All of four days ago we explored how the Cincinnati Reds stacked up against the rest of their MLB peers in terms of pitch selection. In it, we looked specifically at how prolific the Reds have been in leaning on their fastball and avoiding throwing curves, in 2018 being the single least-curvey team in all of baseball.
The conclusion, though, was predictably murky in a chicken/egg way. Was leaning on fastballs 3/5ths of the time an organizational theory? Or, rather, was it just indicative of having woefully inexperienced pitchers on the mound in large part who simply hadn’t yet developed breaking balls - or weren’t precise enough to use them?
This all brings me to New York Yankees pitcher Sonny Gray, whose name has been in trade speculation for weeks now since GM Brian Cashman said publicly he would likely be traded this winter. The pitch mix stuff I’ll get to in a second, since what’s most pertinent at the moment is today’s news from MLB Network’s Jon Morosi that the Reds themselves have interest in Gray.
Gray, a fresh 29 years old, lost his spot in the New York rotation in 2018, ultimately making 23 starts (among 30 appearances) with a 4.90 ERA in 130.1 IP, his 2.16 K/BB a career worst. On top of that lackluster performance sits the fact that he’s only under team control for the 2019 season prior to being eligible for free agency, meaning he’s hardly a slam-dunk fit for a Reds team just now looking to ramp up into contention.
Still, there are a few things about Gray that stand out as potentially being quite a good fit. For one, he was a bit unlucky in 2018, as his 4.17 FIP suggests (and before you point out that even that number is far from shiny, at least take note of that mark being better than every single starter the Reds used in 2018, save for Cody Reed’s 4.12). Perhaps most importantly, though, is how well he pitched when outside of Yankee Stadium last year, as the dramatic 3.17 ERA in 70.1 road IP against the 6.98 ERA in 59.1 home IP highlights.
There’s also, y’know, the aspects of Gray’s career that made him an attractive get for the Yankees in the first place. His career in Oakland was tremendous, as he posted a 3.42 ERA, 3.29 FIP, and 1.25 WHIP in 146 starts for the A’s across 900.2 IP over the course of five seasons, including a stellar 2015 campaign that earned him an All Star nod and a 3rd place finish in the AL Cy Young Award voting. The idea of the Reds acquiring him would be bent on the same premise as the one the Yankees had in getting him - that he could truly be a rotation cog for them, and that there was reason to believe what he did in Oakland was easily replicated.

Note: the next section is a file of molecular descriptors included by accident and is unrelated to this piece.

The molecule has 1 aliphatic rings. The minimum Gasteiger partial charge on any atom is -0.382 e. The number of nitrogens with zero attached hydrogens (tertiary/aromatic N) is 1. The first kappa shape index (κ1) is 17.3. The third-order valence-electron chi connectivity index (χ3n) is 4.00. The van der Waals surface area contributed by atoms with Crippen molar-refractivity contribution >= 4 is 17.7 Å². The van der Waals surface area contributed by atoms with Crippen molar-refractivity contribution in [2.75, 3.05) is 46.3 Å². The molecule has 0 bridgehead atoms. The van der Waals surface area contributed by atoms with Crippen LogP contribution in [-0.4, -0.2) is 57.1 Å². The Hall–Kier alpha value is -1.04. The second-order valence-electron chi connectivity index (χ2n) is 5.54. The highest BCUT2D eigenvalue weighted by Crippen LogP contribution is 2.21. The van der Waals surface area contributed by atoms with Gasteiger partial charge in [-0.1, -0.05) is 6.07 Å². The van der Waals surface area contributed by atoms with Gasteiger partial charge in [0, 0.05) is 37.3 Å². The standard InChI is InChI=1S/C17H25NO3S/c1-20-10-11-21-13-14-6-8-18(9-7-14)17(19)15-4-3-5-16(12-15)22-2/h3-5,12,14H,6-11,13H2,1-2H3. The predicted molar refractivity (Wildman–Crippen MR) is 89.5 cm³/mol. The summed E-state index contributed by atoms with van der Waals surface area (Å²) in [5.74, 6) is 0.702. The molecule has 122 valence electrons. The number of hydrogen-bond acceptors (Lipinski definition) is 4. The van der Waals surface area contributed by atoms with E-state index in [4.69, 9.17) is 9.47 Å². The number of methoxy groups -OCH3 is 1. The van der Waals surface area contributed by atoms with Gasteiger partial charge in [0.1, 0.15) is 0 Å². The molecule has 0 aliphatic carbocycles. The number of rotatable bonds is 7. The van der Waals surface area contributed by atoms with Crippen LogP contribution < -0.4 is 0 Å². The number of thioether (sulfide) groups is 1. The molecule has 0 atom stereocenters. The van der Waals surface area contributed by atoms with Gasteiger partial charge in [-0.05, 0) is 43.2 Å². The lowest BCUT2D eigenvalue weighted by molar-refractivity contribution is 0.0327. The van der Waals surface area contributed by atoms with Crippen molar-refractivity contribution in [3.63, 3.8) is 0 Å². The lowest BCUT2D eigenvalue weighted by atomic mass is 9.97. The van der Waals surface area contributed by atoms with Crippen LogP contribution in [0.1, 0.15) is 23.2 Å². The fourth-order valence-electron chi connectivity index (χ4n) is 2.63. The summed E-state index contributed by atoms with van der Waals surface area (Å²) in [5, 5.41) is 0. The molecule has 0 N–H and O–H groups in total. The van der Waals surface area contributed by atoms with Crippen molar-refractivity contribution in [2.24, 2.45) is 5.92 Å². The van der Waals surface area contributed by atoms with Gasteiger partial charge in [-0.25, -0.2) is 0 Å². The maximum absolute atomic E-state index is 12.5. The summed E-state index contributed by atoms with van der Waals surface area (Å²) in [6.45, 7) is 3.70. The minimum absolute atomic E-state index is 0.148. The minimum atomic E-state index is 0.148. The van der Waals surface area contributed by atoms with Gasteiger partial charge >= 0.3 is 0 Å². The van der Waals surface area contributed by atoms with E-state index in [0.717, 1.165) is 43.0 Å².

What’s a bit weird about his year and a half stay with the Yankees is what I hinted at to start this post - his mix of pitches. From 2013 through 2016 - his four full seasons spent solely in Oakland - he relied on his fastball between 55.6% of the time and 64.6% of the time, sitting above 60.5% in three of those four seasons. After using a slider just 2.0% of the time in his rookie campaign, he gradually ramped up its usage, topping out at 15.9% of the time in 2015, and that came with a gradual decrease in his curveball usage. Still, though, he relied on generally 60+% fastball, ~32% breaking ball, and on a change-up between 6-8% of the time.
Fast forward to his 2018 season with New York, however, and you see a pretty stark difference. Employing a cutter for the first real time, he used that some 20.4% of the time, which helped reduce his FB% down to a career low 35.1% usage. Meanwhile, his curveball usage spiked to 22.8%, which was by far the most often he’d ever leaned on it, while his 4.7 change-up % was the lowest of his career, too. All this, it’s worth emphasizing, came despite his average fastball velocity still sitting at 93.3 mph, which was both a career high and still roughly in-line with his career mark of 93.0 mph. In other words, he completely changed the way he tried to pitch, and the surface stats at least tend to suggest that wasn’t due to an injury.
In regards to the chicken/egg conclusion we paused on in our dive into the Reds pitch mix, this is where things begin to get a bit interesting. If Gray is truly a pitcher who thrives while leaning more on his fastball and the Yankees - who, by design, have their pitchers throw fastballs less often than any other team in MLB - tweaked his approach to damning results, would Gray be better suited pitching for a Reds team that threw fastballs more than 28 other teams out there? Is Gray exactly the kind of pitcher the Reds are trying to mold, and is getting him back to that premise what will help him regain his Oakland form?
These are the questions the front office gets to try to answer, which is an easy cop-out for me.
It’s also an interesting sub-plot that the Reds have hired Derek Johnson to be their new pitching coach, as he served as Gray’s pitching coach during a dominant college career at Vanderbilt University. So, yeah, there’s a familiarity there to be sure, and one that I’m sure will have some input in exactly how much the Reds pursue Gray. To the best of my knowledge, though, Gray has zero no-trade clause nor any true ability to force Cashman’s hand on a deal, so it’s not simply as if he can say I want to pitch for Derek and the Reds and it will just magically happen. However, if Johnson sees in Gray what he’s seen before, that certainly could be the impetus to make any potential offer from Cincinnati a good enough one to get the deal done.
For one year of Gray when Cashman has already set up a buyer’s market, I can’t imagine the price would be too costly, especially given Gray’s 2018 surface stats. Still, if any of the underlying factors for his poor performance end up being behind his stumble - and a more suitable environment is found - there’s certainly reason to believe he could be a very, very savvy addition for anyone in 2019.